Meet Eugen Sandow, said to have been born Friedrich Wilhelm Müller in Eastern Prussia, but seems to have been adopted into a Polish family. His childhood was poor and wholly obscure. He survived as a young man by working with a travelling ‘freak show’ and circus performers until his career took off in late Victorian London. A strongman and showman, and sometimes bare-knuckle pugilist, he became the most famous of all the ‘physical culturists’ in the late 19th and early 20th centuries across UK, US and parts of Europe.
The american-born photographer Henry Van der Weyde photographed Sandow in his London studio at the height of the athlete’s fame. Van der Weyde wanted to place before the public, in his own words, “a living Greek statue.” The celebrated artist Aubrey Hunt also painted Sandow as a gladiator in an arena at Rome. In the painting Sandow is dressed in a tiger-skin and Roman sandals. He became very fashionable not only in London but he also toured England and Scotland, especially the chief industrial cities, where it is said a hearty reception awaited him.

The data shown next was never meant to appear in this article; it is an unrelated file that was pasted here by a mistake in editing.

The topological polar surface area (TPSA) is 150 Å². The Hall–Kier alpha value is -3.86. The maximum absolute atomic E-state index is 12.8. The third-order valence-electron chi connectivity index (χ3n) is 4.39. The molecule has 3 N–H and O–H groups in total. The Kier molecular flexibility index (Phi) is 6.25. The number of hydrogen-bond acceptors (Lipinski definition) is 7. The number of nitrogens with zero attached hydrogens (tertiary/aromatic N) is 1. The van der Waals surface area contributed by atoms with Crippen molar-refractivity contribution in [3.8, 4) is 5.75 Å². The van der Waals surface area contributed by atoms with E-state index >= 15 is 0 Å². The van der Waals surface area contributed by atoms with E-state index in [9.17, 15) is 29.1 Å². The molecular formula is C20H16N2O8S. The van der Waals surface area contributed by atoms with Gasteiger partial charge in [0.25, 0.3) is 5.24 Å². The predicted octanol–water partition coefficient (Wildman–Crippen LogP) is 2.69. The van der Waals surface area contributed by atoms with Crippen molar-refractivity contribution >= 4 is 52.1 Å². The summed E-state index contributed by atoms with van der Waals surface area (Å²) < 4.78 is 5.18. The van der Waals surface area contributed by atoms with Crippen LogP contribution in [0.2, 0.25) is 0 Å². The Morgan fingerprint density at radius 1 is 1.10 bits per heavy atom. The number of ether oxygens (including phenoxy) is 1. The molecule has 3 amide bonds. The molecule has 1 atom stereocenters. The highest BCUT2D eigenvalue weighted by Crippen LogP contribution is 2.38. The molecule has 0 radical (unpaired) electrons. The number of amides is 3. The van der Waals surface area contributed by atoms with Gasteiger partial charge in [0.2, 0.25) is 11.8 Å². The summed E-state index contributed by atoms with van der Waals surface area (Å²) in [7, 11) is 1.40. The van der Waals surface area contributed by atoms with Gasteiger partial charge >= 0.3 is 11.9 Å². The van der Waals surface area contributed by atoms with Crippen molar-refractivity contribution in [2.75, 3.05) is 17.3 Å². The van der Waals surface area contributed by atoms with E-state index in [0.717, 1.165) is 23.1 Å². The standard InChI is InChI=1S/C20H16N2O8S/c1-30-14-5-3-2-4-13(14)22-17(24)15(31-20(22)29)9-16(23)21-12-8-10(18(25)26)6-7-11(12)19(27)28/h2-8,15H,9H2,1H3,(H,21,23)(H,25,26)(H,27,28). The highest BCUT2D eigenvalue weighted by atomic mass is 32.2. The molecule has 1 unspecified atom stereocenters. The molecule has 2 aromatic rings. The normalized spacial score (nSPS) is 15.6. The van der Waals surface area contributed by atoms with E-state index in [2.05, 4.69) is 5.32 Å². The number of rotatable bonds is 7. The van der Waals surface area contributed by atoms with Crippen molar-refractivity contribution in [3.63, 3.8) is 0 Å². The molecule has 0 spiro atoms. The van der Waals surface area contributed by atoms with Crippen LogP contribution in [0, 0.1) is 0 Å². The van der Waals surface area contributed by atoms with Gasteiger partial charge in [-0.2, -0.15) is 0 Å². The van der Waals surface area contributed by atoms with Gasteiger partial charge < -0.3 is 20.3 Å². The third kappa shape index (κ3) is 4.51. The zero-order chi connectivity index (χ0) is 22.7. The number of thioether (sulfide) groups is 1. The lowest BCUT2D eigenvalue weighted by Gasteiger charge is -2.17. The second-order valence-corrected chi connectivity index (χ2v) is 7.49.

He is regarded as the father of body-building. Here in the guise of the ‘Farnese Hercules’, he often adopted poses famous from ancient statues, including ‘The dying Gaul’ (see below). His rivals included Charles Sampson, Frank (‘Cyclops’) Bienkowski, and Henry (‘Hercules’) McCann. He became enormously wealthy after touring the USA and starred in sell-out public shows in London for many years. The house he bought with the proceeds, at 161 Holland Park Avenue, London, W11, has now been marked by an English Heritage blue plaque.
Want to learn more about Eugen Sandow? Watch our video: Searching For Sandow.